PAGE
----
Lost in a Masquerade

By MAUREEN DOWD

New York Times

December 10, 2004

WASHINGTON

Hoooo-rah! Rummy finally got called on the carpet.

Not by the president, of course, but by troops fighting in Iraq. Some of them are finally fed up enough to rumble about his back-door draft and failure to provide them with the proper armor for their Humvees, leaving them scrambling to improvise with what they call "hillbilly armor."

The defense secretary had been expected to go to Iraq on this trip but spent the day greeting troops in Kuwait instead. Even though Pentagon officials insist that security wasn't an issue, I bet they had to be worried not to travel the extra 40 miles to Iraq.

Rummy met with troops at Camp Buehring, named for Chad Buehring, an Army colonel who died last year when insurgents in Baghdad launched a rocket-propelled grenade into Al Rasheed, a Green Zone hotel once frequented by Western journalists and administration officials that is still closed to guests because - despite all the president's sunny bromides about resolutely prevailing - security in Iraq is relentlessly deteriorating.

As Joe Biden told Aaron Brown of CNN about his visit to Falluja, "They got the biggest hornets' nest, but the hornets have gone up and set up nests other places." He said that a general had run up to him as he was getting into his helicopter to confide, "Senator, anybody who tells you we don't need forces here is a G.D. liar."

Rummy, however, did not hesitate to give the back of his hand to soldiers about to go risk their lives someplace he didn't trouble to go.

He treated Thomas Wilson - the gutsy guardsman from Tennessee who asked why soldiers had "to dig through local landfills for pieces of scrap metal and compromised ballistic glass to up-armor our vehicles, and why don't we have those resources readily available to us?" - as if he were a pesky Pentagon reporter. The defense chief used the same coldly cantankerous tone and squint he displays in press briefings, an attitude that long ago wore thin. He did everything but slap the kid in the hospital bed.

In one of his glib "Nothing's perfect," "Freedom's untidy" and "Stuff happens" maxims, Rummy told the soldier: "As you know, you go to war with the Army you have."

It wouldn't make a good Army slogan, and it was a lousy answer, especially when our kids are getting blown up every day in a war ginned up on administration lies. Remember when the president promised in the campaign that the troops would have all the body armor they needed?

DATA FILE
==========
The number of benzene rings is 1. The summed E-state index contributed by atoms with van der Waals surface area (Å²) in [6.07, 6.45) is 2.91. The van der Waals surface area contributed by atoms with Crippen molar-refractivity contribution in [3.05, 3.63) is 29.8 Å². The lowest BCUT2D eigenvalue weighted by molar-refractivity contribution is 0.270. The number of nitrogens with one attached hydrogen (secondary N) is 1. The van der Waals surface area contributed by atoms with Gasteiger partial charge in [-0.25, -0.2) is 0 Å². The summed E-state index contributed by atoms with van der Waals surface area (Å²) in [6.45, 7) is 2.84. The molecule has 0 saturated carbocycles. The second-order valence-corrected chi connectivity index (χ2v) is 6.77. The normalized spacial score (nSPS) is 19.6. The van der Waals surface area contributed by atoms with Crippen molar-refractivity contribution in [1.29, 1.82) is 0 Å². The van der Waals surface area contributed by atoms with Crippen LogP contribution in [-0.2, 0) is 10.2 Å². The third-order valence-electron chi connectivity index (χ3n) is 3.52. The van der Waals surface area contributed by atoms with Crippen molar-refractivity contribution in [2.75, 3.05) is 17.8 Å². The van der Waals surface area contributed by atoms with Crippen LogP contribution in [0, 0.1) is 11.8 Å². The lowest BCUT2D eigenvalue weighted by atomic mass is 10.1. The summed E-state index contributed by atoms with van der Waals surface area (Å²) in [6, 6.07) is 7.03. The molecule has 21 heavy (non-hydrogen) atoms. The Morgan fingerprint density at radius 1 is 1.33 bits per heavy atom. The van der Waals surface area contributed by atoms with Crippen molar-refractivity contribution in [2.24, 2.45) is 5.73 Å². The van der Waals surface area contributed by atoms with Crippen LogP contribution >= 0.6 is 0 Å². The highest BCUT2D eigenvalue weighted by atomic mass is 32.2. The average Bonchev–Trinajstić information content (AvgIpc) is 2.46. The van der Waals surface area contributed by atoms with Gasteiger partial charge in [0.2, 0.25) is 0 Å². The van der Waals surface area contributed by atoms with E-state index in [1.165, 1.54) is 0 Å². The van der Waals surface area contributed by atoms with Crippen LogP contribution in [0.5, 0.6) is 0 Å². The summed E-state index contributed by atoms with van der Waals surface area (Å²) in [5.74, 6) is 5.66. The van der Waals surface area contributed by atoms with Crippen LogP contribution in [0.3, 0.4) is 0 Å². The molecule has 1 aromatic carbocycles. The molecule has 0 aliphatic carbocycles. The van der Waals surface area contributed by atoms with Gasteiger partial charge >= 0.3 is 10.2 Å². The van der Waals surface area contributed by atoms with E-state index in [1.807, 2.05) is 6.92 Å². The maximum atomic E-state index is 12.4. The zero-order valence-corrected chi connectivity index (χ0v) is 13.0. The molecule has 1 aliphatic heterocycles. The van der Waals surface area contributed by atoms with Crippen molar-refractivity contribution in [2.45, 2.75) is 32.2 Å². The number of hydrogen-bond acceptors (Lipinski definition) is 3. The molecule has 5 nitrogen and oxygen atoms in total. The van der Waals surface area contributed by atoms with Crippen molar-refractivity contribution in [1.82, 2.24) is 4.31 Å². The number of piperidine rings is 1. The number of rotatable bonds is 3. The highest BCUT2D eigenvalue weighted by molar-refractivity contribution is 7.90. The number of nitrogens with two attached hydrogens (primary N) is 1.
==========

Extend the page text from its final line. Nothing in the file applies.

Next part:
These young men and women went to Iraq believing the pap they were told: they'd have a brief battle, chocolate, flowers, gratitude. Instead, they were thrust into a prolonged and savage insurgent war without the troop levels or armor they needed because the Pentagon's neocons had made plans based on their spin - that turning Iraq into a democracy would be a cakewalk. And because Rummy wanted to make his mark by experimenting with a lean, slimmed-down force. And because Rummy kept nattering on about a few "dead-enders," never acknowledging the true force, or true nationalist fervor, of the opposition.

The dreams of Rummy and the neocons were bound to collide. But it's immoral to trap our troops in a guerrilla war without essential, lifesaving support and matériel just so a bunch of officials who have never been in a war can test their theories.

How did this dangerous chucklehead keep his job? He must have argued that because of the president's re-election campaign, the military was constrained from doing what it is trained to do, to flatten Falluja and other insurgent strongholds. He must have told W. he deserved a chance to try again after the election.

He had a willing audience. W. likes officials who feed him swaggering fictions instead of uncomfortable facts.

The president loves dressing up to play soldier. To rally Camp Pendleton marines facing extended deployments in Iraq, he got gussied up in an Ike D-Day-style jacket, with epaulets and a big presidential seal on one lapel and his name and "Commander in Chief" on the other.

When he really had a chance to put on a uniform and go someplace where the enemy was invisible and there was no exit strategy and our government was not leveling with us about how bad it was, W. wasn't so high on the idea. But now that it's just a masquerade - giving a morale boost to troops heading off someplace where the enemy's invisible and there's no exit strategy and the government's not leveling with us about how bad it is - hey, man, it's cool.

E-mail: liberties@nytimes.com